As stone for the road (or railway had it gone ahead) was unavailable on sandy Bribie, it had to be imported. To this end, Blake Brothers, carriers from suburban Windsor, were engaged to provide gravel and stone. This came from Bowser & Lever’s quarry at Windsor and was trucked by Blakes to a wharf in Brisbane whence it was shipped to Bongaree by various ships and lighters. An elevated staging was erected using the rather slim paperbark piles visible in the photos. This staging was about 120 yards in length and had double track at the jetty head. Road metal and gravel was unloaded by the various vessels’ steam-powered derrick and a grab, into standard 2ft-gauge side-tipping skips. Photos show at least two, that being the reason for the double track at the head; whilst one truck was being loaded, the other could be wheeled ashore. There, the material could either be tipped to a heap or emptied directly into Blakes’ motor trucks for movement to the required site. If dumped, it was later reloaded via another couple of skips operating up a short ramp and emptied into motor trucks – the below photo shows the arrangement.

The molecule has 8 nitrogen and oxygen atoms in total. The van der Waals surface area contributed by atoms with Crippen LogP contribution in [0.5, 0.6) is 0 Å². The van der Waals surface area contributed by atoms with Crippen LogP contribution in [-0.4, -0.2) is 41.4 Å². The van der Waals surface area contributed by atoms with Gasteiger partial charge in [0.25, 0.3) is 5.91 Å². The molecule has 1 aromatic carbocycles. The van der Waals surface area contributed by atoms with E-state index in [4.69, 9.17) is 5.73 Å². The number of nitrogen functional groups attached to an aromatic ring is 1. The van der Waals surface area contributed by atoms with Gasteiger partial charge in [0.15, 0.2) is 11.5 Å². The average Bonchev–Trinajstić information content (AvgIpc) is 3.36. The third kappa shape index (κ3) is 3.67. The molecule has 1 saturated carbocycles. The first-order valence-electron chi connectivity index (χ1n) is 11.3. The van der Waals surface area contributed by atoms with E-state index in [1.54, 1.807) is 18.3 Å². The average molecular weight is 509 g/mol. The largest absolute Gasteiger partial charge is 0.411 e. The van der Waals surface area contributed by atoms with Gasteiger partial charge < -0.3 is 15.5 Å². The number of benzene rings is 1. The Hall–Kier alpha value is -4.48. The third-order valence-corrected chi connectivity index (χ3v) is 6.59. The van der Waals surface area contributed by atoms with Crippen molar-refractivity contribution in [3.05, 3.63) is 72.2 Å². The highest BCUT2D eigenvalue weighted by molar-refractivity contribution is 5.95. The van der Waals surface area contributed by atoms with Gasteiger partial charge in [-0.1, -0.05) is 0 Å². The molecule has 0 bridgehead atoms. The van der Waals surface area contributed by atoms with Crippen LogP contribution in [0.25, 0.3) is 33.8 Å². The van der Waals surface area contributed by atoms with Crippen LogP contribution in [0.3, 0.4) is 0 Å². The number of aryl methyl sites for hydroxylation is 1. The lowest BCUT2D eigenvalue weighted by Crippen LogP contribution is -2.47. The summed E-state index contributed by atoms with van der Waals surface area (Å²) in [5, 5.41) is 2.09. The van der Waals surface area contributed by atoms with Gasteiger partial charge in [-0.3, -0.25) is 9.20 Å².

The ‘first-class macadamised motor road’ was virtually finished by the end of September 1924. Indeed, from late August (and even earlier – i.e. Easter, along much of the way) the Tug Company had been running a motor omnibus along their road at ‘one shilling per return journey’. A month later the company hosted an invited party including the Acting Premier, William Gillies; various ministers and MLAs. After luncheon on the ss Koopa, the party drove over the new road to the ocean beach at Woorim. With the road’s completion the temporary elevated staging was dismantled. It was said that the Tug Company had spent around £8000 on the entire venture. One journalist claimed it was the best road around Brisbane! Within a few months the company had three buses available along their private toll road. In December the Queensland government declared a new town – Woorim – at the ocean beach-end of ‘Campbell road’, and started selling lots.